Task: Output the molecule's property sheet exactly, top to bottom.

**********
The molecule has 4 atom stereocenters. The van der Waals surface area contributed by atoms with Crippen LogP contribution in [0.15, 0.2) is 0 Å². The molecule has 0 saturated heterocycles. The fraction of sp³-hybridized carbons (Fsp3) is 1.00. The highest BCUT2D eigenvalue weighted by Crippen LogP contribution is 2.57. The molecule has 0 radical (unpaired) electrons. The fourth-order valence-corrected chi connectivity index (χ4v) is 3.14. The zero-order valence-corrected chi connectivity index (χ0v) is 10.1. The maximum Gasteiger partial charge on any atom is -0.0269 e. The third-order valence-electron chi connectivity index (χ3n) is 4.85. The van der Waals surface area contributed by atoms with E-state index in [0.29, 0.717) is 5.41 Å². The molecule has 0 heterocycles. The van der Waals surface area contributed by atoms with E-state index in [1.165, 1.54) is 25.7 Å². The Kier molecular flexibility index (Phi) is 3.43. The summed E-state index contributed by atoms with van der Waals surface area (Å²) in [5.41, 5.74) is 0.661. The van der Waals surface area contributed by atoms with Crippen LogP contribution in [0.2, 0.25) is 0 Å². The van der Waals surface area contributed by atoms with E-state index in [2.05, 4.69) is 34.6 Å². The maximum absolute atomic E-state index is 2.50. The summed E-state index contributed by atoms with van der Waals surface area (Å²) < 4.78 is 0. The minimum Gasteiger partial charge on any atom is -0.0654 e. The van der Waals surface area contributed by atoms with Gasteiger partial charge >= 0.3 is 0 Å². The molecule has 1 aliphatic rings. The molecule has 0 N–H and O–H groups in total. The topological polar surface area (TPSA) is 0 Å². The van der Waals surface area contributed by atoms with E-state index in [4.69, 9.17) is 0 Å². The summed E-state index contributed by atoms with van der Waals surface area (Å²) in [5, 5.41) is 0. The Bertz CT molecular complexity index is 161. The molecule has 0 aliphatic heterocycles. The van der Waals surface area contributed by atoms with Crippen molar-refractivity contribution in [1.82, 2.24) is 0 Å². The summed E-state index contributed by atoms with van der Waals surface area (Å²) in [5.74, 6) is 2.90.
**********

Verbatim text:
The molecule has 4 atom stereocenters. The van der Waals surface area contributed by atoms with Crippen LogP contribution in [0.15, 0.2) is 0 Å². The molecule has 0 saturated heterocycles. The fraction of sp³-hybridized carbons (Fsp3) is 1.00. The highest BCUT2D eigenvalue weighted by Crippen LogP contribution is 2.57. The molecule has 0 radical (unpaired) electrons. The fourth-order valence-corrected chi connectivity index (χ4v) is 3.14. The zero-order valence-corrected chi connectivity index (χ0v) is 10.1. The maximum Gasteiger partial charge on any atom is -0.0269 e. The third-order valence-electron chi connectivity index (χ3n) is 4.85. The van der Waals surface area contributed by atoms with E-state index in [0.29, 0.717) is 5.41 Å². The molecule has 0 heterocycles. The van der Waals surface area contributed by atoms with E-state index in [1.165, 1.54) is 25.7 Å². The Kier molecular flexibility index (Phi) is 3.43. The summed E-state index contributed by atoms with van der Waals surface area (Å²) in [5.41, 5.74) is 0.661. The van der Waals surface area contributed by atoms with Crippen LogP contribution in [0.2, 0.25) is 0 Å². The van der Waals surface area contributed by atoms with E-state index in [2.05, 4.69) is 34.6 Å². The maximum absolute atomic E-state index is 2.50. The summed E-state index contributed by atoms with van der Waals surface area (Å²) < 4.78 is 0. The minimum Gasteiger partial charge on any atom is -0.0654 e. The van der Waals surface area contributed by atoms with Gasteiger partial charge >= 0.3 is 0 Å². The molecule has 1 aliphatic rings. The molecule has 0 N–H and O–H groups in total. The topological polar surface area (TPSA) is 0 Å². The van der Waals surface area contributed by atoms with E-state index in [4.69, 9.17) is 0 Å². The summed E-state index contributed by atoms with van der Waals surface area (Å²) in [5, 5.41) is 0. The Bertz CT molecular complexity index is 161. The molecule has 0 aliphatic heterocycles. The van der Waals surface area contributed by atoms with Crippen molar-refractivity contribution in [1.82, 2.24) is 0 Å². The summed E-state index contributed by atoms with van der Waals surface area (Å²) in [5.74, 6) is 2.90.